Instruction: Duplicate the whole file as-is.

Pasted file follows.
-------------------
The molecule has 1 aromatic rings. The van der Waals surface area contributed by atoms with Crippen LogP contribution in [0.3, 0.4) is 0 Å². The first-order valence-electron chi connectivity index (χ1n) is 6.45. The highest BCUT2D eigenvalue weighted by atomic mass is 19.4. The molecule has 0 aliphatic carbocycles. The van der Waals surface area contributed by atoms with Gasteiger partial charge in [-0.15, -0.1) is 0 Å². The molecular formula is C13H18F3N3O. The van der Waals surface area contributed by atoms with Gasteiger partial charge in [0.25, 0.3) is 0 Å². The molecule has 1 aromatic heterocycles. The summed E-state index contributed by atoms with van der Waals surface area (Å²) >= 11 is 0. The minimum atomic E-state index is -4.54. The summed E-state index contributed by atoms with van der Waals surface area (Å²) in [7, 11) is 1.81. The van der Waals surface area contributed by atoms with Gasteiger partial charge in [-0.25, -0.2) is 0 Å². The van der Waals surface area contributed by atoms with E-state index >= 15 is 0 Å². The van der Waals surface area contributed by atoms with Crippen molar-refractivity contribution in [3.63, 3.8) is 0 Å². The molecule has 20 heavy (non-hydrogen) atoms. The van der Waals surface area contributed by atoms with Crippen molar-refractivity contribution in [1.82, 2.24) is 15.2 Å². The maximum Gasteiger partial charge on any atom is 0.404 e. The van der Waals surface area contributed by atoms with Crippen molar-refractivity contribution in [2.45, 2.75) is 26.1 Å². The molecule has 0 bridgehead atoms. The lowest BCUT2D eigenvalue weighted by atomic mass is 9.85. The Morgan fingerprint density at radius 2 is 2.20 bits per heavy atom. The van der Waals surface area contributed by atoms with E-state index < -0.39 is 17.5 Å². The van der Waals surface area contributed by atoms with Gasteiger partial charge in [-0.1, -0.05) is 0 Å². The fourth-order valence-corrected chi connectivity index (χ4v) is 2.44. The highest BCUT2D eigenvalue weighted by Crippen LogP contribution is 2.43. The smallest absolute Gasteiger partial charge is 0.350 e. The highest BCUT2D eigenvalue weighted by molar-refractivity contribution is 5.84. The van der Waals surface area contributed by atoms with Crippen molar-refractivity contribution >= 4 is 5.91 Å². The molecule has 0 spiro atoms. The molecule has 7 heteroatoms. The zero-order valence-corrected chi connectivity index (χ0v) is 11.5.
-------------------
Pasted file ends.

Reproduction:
The molecule has 1 aromatic rings. The van der Waals surface area contributed by atoms with Crippen LogP contribution in [0.3, 0.4) is 0 Å². The first-order valence-electron chi connectivity index (χ1n) is 6.45. The highest BCUT2D eigenvalue weighted by atomic mass is 19.4. The molecule has 0 aliphatic carbocycles. The van der Waals surface area contributed by atoms with Gasteiger partial charge in [-0.15, -0.1) is 0 Å². The molecular formula is C13H18F3N3O. The van der Waals surface area contributed by atoms with Gasteiger partial charge in [0.25, 0.3) is 0 Å². The molecule has 1 aromatic heterocycles. The summed E-state index contributed by atoms with van der Waals surface area (Å²) >= 11 is 0. The minimum atomic E-state index is -4.54. The summed E-state index contributed by atoms with van der Waals surface area (Å²) in [7, 11) is 1.81. The van der Waals surface area contributed by atoms with Gasteiger partial charge in [-0.25, -0.2) is 0 Å². The van der Waals surface area contributed by atoms with E-state index >= 15 is 0 Å². The van der Waals surface area contributed by atoms with Crippen molar-refractivity contribution in [3.63, 3.8) is 0 Å². The molecule has 20 heavy (non-hydrogen) atoms. The van der Waals surface area contributed by atoms with Crippen molar-refractivity contribution in [1.82, 2.24) is 15.2 Å². The maximum Gasteiger partial charge on any atom is 0.404 e. The van der Waals surface area contributed by atoms with Crippen molar-refractivity contribution in [2.45, 2.75) is 26.1 Å². The molecule has 0 bridgehead atoms. The lowest BCUT2D eigenvalue weighted by atomic mass is 9.85. The Morgan fingerprint density at radius 2 is 2.20 bits per heavy atom. The van der Waals surface area contributed by atoms with E-state index < -0.39 is 17.5 Å². The van der Waals surface area contributed by atoms with Gasteiger partial charge in [-0.1, -0.05) is 0 Å². The fourth-order valence-corrected chi connectivity index (χ4v) is 2.44. The highest BCUT2D eigenvalue weighted by Crippen LogP contribution is 2.43. The smallest absolute Gasteiger partial charge is 0.350 e. The highest BCUT2D eigenvalue weighted by molar-refractivity contribution is 5.84. The van der Waals surface area contributed by atoms with Crippen molar-refractivity contribution >= 4 is 5.91 Å². The molecule has 0 spiro atoms. The molecule has 7 heteroatoms. The zero-order valence-corrected chi connectivity index (χ0v) is 11.5.